Where to eat at Yankee Stadium. (Eater)

A new Grand Street Bridge will be complete by 2027. Now we just have to hope that the current span between Queens and Brooklyn will last that until then. (QNS)

Turns out no one wants cops on city buses enforcing everyone pay their fares. 75% of bus riders are people of color with a median income under $30k and advocates and politicians are see the idea of policing that specific demographic as racial profiling. (Streetsblog)

The death of one-year-old Darwin Gonzalez-Santana in December was ruled a homicide after fentanyl and heroin were found in his system. His father is not in police custody and his mother is already in custody for another offense. (NY Post)

Eight remnants of colonial NYC that you can still touch. (Untapped Cities)

For $25,000, you can dine (and attempt to influence) Governor Cuomo. Who needs campaign finance reform when it costs 19 ounces of gold to share a meal? (NY Times)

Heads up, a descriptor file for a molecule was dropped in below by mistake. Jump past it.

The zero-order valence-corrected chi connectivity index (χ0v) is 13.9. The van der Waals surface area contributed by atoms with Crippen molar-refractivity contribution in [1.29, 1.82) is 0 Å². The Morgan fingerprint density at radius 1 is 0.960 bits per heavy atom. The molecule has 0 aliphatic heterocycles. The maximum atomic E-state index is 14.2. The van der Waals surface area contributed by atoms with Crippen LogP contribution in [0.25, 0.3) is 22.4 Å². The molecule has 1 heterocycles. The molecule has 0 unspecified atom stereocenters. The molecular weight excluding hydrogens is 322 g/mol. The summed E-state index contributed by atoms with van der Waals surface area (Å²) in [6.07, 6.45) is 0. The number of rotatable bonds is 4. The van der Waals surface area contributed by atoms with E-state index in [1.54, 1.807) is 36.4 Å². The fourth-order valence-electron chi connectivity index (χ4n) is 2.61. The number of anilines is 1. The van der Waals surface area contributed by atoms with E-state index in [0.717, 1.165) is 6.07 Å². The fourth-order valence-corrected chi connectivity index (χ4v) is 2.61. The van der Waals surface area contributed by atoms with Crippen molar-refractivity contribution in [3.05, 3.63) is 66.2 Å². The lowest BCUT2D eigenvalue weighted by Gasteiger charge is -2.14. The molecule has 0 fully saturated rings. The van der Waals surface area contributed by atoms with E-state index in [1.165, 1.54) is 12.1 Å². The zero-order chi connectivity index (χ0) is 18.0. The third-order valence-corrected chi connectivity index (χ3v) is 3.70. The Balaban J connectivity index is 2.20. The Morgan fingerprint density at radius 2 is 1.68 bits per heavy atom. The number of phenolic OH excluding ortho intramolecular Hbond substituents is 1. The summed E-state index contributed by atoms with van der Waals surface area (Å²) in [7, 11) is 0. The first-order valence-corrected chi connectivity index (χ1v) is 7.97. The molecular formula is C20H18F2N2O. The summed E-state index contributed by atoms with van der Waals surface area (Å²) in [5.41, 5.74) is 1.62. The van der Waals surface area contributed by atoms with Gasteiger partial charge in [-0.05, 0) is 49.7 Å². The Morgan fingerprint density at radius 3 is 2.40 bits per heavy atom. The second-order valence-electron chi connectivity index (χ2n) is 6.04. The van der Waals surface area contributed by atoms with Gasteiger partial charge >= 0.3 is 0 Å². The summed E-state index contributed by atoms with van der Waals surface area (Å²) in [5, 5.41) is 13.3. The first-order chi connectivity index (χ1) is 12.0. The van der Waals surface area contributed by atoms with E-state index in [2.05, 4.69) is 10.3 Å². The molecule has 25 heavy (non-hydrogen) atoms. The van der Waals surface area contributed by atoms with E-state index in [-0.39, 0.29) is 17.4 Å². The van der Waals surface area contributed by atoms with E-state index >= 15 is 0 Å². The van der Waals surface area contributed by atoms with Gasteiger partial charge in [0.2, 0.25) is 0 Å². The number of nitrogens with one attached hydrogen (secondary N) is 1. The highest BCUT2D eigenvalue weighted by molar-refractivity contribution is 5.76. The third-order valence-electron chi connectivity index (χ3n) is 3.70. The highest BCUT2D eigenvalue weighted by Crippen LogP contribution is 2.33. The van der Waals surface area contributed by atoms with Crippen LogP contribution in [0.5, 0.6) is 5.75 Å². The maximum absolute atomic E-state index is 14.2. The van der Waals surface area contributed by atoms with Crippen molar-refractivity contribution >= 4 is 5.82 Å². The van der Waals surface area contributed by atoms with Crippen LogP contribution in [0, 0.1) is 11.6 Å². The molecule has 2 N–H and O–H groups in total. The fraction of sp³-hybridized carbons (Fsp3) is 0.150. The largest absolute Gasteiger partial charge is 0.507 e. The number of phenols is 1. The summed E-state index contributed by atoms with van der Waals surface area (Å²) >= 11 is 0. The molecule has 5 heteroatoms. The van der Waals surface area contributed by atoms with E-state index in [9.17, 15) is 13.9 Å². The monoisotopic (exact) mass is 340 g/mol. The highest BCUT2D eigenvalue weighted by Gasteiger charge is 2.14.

The review process for Mayor de Blasio’s Rikers Island alternative jail system is underway. (Bklyner)

Horrifically, someone fell face first onto the track of the L train in Brooklyn. Witnesses couldn’t get him off the tracks in time, but they were able to signal to the conductor to stop the train before he was run over. (Gothamist)

Mark your calendars, Fleet Week is May 22 – 28. (Gothamist)

Congestion pricing, explained. (Curbed)

If you don’t know what Williamsburg looked like in the 90s, you owe it to yourself to take a look at the neighborhood pre-hipster. (Bedford + Bowery)

The latest volley in the legal battle between the city and Ballyhoo Media, the operator of the floating LED billboards in the city’s waterways, is a lawsuit form the city with $25,000 fines for each day the city says Ballyhoo broke zoning rules. (Patch)

Mayor de Blasio said delivery workers who are caught using electric bikes won’t be directly targeted by legal action. The NYPD doesn’t care what he says. (Gothamist)

The socialite grifter’s lawyer has an interesting defense planned: She’s just like Sinatra. (NY Post)

The City Council has unlikely opposition in their quest to fight parking placard abuse: the NYPD. The city’s likely biggest abusers say that the job they’re doing is already top notch. (amNY)

TGI Friday’s, have you no shame? (NY Post)

An interview with Brittany Bond, the purveyor of Common Books, the pushcart bookstore that can be found in the Lower East Side year round. (Bowery Boogie)

A list of good places to break up with someone in public. (The Infatuation)